Each time I paint, I open up and take in all of what I see. I let all the shipping come in and hope the right thing comes into the harbour and parks up, and that's when I know I've got the little thing I want. I can't even try to explain what I'm looking for, but I know when I haven't got it and I know when I have."

And here is a nice little excerpt from Nick Hornby's article on Ocean and what painting is all about:

"When I went to visit Ocean, I had just finished reading The Eclipse of Art, in his conclusion, Spalding promises that when the shadow of conceptualism passes, we will be dazzled by the imaginative light of the artists working in our backyard.

I put this to Ocean, but he is having none of it, of course: he has a nice life, his paintings are sought by collectors, and in any case he finds the current climate much healthier than the Eighties, "when everything was so referential, and everyone was walking around with Gogol sticking out of their pockets. Not that there's anything wrong with Gogol." In any case, Ocean is perfectly content to let history sort it all out. "I mean, people don't look at a Rembrandt and think, 'Well, I don't know what to make of that.' And they're not interested just because he's old, either. You look at a Rembrandt and your knees shake. That's what it's about."

Friday, March 18, 2011

Tracy Miller

In honor of a sunny Friday, the ebullient paintings of Tracy Miller:

Breakfast, 2009, 20 x 20 inches

Tartelette, 2003-08, 40 x 30 inches

Candy, 2009-10, 30 x 20 inches
photos courtesy of the artist

Wednesday, March 16, 2011

Good Things

Do you know the work of Kenzo Okada (1902-1982)? If not, don't feel bad, neither did I until yesterday. But thankfully one of my critics told me I would love him and he was right! So now I have to share with you.
P.S. This is my 100th blog post and right around the year anniversary of this compilation of art thoughts. Since I heard yesterday that 80% of blogs die by 6 months...I'm kind of proud.

Monday, March 14, 2011

Taste of Spain

Here are some of the wondrous things I saw in the last week in Spain
Mosaic in the Alcazar Palace in Seville
Me in front of a LARGE tree in the Jardins de Murillo
All the streets were inlaid with stones or tiles
Clouds at twilight on the bridge to Triana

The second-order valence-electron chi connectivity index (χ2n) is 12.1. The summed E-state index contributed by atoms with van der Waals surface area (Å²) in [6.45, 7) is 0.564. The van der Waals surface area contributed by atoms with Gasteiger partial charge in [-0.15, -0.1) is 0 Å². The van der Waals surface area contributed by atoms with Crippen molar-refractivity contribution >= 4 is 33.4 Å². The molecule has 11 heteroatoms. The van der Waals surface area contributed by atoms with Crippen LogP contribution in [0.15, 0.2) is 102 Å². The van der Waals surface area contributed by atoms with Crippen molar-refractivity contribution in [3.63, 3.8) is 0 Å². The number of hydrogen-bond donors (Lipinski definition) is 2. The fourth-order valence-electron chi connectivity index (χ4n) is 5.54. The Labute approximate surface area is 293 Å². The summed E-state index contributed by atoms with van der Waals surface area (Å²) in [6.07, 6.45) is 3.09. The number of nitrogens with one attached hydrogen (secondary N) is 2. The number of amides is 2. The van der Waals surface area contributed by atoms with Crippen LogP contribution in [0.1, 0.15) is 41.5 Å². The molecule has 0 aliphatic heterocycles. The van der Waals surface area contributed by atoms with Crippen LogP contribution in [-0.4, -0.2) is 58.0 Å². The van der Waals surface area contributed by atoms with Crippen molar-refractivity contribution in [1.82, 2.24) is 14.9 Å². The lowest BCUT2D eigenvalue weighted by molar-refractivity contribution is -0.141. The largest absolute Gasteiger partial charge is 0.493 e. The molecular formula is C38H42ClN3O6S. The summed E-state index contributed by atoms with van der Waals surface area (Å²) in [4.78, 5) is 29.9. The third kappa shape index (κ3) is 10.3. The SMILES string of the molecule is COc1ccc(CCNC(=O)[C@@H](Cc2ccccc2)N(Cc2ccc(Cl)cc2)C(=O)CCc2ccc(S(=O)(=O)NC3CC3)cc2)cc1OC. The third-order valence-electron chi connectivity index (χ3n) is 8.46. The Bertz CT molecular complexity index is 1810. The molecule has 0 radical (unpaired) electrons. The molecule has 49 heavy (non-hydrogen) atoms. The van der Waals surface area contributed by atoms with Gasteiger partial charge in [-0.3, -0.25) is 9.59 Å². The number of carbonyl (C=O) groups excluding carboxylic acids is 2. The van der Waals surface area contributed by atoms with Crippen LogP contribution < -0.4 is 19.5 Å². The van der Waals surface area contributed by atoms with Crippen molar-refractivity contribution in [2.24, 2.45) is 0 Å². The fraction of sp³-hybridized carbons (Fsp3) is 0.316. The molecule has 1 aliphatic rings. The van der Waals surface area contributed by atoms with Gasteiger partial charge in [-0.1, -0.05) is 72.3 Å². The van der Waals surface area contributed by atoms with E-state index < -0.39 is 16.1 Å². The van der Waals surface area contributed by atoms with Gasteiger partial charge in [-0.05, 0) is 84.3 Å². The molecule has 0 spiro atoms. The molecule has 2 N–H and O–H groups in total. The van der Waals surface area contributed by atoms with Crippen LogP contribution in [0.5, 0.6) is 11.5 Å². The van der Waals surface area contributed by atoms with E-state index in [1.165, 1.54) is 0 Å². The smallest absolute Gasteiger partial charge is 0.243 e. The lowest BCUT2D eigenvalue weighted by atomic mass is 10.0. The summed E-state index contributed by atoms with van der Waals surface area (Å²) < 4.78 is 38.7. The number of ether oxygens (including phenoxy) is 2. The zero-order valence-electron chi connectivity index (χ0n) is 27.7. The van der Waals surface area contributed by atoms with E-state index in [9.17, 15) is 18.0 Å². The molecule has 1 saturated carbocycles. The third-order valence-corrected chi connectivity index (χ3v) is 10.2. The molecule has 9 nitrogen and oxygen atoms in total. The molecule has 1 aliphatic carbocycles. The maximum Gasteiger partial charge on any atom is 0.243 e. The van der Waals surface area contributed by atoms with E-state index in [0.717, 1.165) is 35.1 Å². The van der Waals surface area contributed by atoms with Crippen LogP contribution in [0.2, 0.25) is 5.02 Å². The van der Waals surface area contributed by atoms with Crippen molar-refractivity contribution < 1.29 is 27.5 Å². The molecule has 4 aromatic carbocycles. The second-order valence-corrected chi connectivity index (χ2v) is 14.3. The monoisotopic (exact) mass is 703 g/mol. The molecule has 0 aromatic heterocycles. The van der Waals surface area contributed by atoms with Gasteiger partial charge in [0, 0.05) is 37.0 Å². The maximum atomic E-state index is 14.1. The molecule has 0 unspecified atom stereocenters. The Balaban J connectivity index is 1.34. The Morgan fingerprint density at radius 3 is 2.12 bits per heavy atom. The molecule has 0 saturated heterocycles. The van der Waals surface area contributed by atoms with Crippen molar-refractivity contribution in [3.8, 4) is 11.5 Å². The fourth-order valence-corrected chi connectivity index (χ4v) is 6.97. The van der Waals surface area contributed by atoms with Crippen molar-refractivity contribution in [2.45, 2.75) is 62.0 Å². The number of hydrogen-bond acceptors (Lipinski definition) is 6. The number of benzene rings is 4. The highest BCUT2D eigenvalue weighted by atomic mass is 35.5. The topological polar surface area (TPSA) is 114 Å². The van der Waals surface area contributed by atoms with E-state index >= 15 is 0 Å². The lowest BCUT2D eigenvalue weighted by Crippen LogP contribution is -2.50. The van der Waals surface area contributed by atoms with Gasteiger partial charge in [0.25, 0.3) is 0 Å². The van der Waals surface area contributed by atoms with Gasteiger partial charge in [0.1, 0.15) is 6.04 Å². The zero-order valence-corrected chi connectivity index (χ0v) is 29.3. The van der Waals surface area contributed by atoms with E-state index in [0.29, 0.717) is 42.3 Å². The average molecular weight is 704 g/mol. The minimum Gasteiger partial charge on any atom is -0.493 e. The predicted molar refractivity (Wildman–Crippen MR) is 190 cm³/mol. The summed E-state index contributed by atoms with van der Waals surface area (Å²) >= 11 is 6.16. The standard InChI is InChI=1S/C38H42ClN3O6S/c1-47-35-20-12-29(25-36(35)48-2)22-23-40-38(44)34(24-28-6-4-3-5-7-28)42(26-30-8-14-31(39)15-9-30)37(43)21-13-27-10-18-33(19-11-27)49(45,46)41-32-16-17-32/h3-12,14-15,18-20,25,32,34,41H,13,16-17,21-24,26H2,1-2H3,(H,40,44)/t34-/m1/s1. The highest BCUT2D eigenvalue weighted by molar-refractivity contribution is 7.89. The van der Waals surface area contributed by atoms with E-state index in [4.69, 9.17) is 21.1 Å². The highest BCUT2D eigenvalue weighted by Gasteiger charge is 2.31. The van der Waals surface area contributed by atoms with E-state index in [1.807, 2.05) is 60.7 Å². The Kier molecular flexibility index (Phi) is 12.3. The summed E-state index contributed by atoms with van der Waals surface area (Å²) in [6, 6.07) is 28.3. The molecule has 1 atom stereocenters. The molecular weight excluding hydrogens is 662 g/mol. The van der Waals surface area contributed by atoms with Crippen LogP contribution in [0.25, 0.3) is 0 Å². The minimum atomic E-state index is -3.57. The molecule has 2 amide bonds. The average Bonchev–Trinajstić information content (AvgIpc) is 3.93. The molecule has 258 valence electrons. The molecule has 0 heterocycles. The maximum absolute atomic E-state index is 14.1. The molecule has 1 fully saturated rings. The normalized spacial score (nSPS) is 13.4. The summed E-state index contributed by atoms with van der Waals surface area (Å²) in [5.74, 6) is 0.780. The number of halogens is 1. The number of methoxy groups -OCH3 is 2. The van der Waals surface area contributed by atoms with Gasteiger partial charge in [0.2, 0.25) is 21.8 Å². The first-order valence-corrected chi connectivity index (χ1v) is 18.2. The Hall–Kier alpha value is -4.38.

Odd vase in the Cathedral's treasury
View of Ronda as the sun broke through rain clouds
Even the pigeons were pretty, the white ones looked so clean
Glazed statue in the Alhambra gardens
Ronda Trees in Silhouette
Starry sky in the day

Wednesday, March 2, 2011

Roger Chavez at UCAL

I've been meaning to post this for a while. The wonderful art center I have worked at for the last few years, University City Arts League, has hung a beautiful solo show of Roger Chavez's drawings and paintings.
As you can probably tell, the work has to be seen in person and it is only up until Friday! The pieces are quiet, searching and humble...all things I value and seem increasingly endangered in the art world these days. (Sorry I'm a little bitter from yesterday's '4th wall'...but that's for another post or maybe for another blog or maybe for a journal I then proceed to burn.)

Rebekah Templeton

Rebekah Templeton Gallery has just begun an online inventory gallery of sorts which is pretty cool. Work that has been exhibited in the space previously or other work by artists which have shown there have work available online. Some of my pieces from the show last spring are listed.

They are also holding an open call for new artists. It's a great space with some of the nicest people in the art community I've met. There is also an interactive performance piece this Saturday which includes an old typewriter and the ability to send personal letters via the artist. Check it all out here...